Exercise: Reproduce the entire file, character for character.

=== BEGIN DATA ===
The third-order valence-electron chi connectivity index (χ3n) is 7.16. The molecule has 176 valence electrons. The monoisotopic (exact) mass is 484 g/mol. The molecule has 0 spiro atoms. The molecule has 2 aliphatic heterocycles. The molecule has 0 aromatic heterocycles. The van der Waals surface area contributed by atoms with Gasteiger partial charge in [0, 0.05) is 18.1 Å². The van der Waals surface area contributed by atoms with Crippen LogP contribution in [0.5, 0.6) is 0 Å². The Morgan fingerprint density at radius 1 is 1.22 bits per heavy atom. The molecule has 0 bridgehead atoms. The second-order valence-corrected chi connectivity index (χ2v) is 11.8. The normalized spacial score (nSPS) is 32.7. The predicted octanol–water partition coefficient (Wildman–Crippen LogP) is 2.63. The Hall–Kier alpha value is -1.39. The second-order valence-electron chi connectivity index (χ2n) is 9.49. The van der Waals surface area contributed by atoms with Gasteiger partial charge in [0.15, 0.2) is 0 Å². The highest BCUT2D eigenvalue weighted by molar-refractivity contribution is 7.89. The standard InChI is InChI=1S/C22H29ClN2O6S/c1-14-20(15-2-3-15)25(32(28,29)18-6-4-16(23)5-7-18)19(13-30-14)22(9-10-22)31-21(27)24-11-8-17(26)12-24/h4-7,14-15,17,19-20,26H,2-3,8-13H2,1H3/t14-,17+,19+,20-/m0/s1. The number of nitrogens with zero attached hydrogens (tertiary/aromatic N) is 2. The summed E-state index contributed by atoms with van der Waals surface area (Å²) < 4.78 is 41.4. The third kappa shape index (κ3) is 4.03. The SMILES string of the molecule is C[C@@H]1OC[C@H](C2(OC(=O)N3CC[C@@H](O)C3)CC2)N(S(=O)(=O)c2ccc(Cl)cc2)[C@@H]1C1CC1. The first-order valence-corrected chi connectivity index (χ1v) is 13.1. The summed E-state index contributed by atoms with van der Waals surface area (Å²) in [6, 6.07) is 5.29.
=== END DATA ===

The third-order valence-electron chi connectivity index (χ3n) is 7.16. The molecule has 176 valence electrons. The monoisotopic (exact) mass is 484 g/mol. The molecule has 0 spiro atoms. The molecule has 2 aliphatic heterocycles. The molecule has 0 aromatic heterocycles. The van der Waals surface area contributed by atoms with Gasteiger partial charge in [0, 0.05) is 18.1 Å². The van der Waals surface area contributed by atoms with Crippen LogP contribution in [0.5, 0.6) is 0 Å². The Morgan fingerprint density at radius 1 is 1.22 bits per heavy atom. The molecule has 0 bridgehead atoms. The second-order valence-corrected chi connectivity index (χ2v) is 11.8. The normalized spacial score (nSPS) is 32.7. The predicted octanol–water partition coefficient (Wildman–Crippen LogP) is 2.63. The Hall–Kier alpha value is -1.39. The second-order valence-electron chi connectivity index (χ2n) is 9.49. The van der Waals surface area contributed by atoms with Gasteiger partial charge in [0.15, 0.2) is 0 Å². The highest BCUT2D eigenvalue weighted by molar-refractivity contribution is 7.89. The standard InChI is InChI=1S/C22H29ClN2O6S/c1-14-20(15-2-3-15)25(32(28,29)18-6-4-16(23)5-7-18)19(13-30-14)22(9-10-22)31-21(27)24-11-8-17(26)12-24/h4-7,14-15,17,19-20,26H,2-3,8-13H2,1H3/t14-,17+,19+,20-/m0/s1. The number of nitrogens with zero attached hydrogens (tertiary/aromatic N) is 2. The summed E-state index contributed by atoms with van der Waals surface area (Å²) < 4.78 is 41.4. The third kappa shape index (κ3) is 4.03. The SMILES string of the molecule is C[C@@H]1OC[C@H](C2(OC(=O)N3CC[C@@H](O)C3)CC2)N(S(=O)(=O)c2ccc(Cl)cc2)[C@@H]1C1CC1. The first-order valence-corrected chi connectivity index (χ1v) is 13.1. The summed E-state index contributed by atoms with van der Waals surface area (Å²) in [6, 6.07) is 5.29.